#772 Echoes of spirits dreaming
Bawaajigan: Stories of Power
by Nathan Niigan Noodin Adler and Christine Miskonoodinkwe Smith (editors)
Toronto: Exile Editions, 2019
$21.95 / 9781550968415
Reviewed by Savana Alphonse with Rebecca Fredrickson
Bawaajigan: Stories of Power is a collection of short stories written by seventeen Indigenous authors from Turtle Island, today known as Canada. The stories here serve as memoirs for Indigenous people that offer personal accounts of the sacred circle: our births, waking existence, dreams, deaths, and afterlives in the spirit world. Our dreams often bridge these various interrelated parts of existence, and in this book dreams are vectors of movement between corporeal realities and the unseen worlds of the spirit. The title Bawaajigan is an Anishinaabemowin (Ojibwe) word for dream or vision, and the tales within are blended with a dreamlike reality that carries an echo of the spirits who have written them.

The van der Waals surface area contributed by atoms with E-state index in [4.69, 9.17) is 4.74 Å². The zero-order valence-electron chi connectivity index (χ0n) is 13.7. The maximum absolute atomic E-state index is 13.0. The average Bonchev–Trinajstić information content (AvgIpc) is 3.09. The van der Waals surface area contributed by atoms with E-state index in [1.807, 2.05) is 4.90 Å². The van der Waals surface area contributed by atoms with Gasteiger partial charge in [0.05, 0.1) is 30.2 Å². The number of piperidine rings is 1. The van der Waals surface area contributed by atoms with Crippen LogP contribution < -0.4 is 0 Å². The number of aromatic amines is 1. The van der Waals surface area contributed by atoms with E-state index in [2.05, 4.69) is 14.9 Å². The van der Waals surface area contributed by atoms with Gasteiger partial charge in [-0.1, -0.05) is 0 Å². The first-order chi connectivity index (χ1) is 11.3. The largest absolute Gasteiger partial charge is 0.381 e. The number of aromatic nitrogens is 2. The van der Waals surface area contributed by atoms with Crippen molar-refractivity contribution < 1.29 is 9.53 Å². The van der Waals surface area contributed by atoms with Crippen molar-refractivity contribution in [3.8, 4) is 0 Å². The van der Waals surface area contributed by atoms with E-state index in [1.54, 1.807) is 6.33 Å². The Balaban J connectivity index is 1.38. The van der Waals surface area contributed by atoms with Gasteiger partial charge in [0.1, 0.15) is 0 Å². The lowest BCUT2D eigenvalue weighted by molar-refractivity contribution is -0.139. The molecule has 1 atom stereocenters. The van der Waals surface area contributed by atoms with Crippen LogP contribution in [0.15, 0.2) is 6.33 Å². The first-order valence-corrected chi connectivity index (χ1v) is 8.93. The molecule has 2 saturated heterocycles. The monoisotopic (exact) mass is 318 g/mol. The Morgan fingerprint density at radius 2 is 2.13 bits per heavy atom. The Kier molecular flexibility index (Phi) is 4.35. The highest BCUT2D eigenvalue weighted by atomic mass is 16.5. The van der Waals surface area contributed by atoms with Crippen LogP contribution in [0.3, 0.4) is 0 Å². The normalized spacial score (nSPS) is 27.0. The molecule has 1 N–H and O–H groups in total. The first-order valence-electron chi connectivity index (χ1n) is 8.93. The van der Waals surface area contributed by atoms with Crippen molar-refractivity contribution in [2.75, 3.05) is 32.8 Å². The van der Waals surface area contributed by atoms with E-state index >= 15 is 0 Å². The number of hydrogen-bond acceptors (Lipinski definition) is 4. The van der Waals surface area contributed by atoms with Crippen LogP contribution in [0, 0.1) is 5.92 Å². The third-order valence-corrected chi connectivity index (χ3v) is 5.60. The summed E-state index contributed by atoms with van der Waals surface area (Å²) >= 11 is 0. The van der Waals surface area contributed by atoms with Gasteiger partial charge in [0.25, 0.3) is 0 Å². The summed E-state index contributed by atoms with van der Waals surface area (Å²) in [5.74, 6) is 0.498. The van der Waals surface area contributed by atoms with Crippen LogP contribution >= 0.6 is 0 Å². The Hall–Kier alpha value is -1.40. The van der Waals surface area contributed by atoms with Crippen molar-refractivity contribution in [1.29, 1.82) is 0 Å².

The variety of narrative experience found in Bawaajigan reflects the holistic quality of this Anishinaabemowin term. Some stories relay tales of loss, pain, and death, yet others speak of new beginnings, joy, and birth. As with our dreams, the lessons of these stories are never explained. We are not told what to think about the pain or joy we encounter. Rather, in the manner of a vision and in the traditions of oral storytelling — which have been passed from our ancestors through time immemorial — interpretation depends on one’s personal experience and context. In these stories, coexistent realities and complex yet unitary worlds create the conditions for generative, rather than prescriptive, thinking. This capacity to generate individual thought is what makes Indigenous storytelling unique.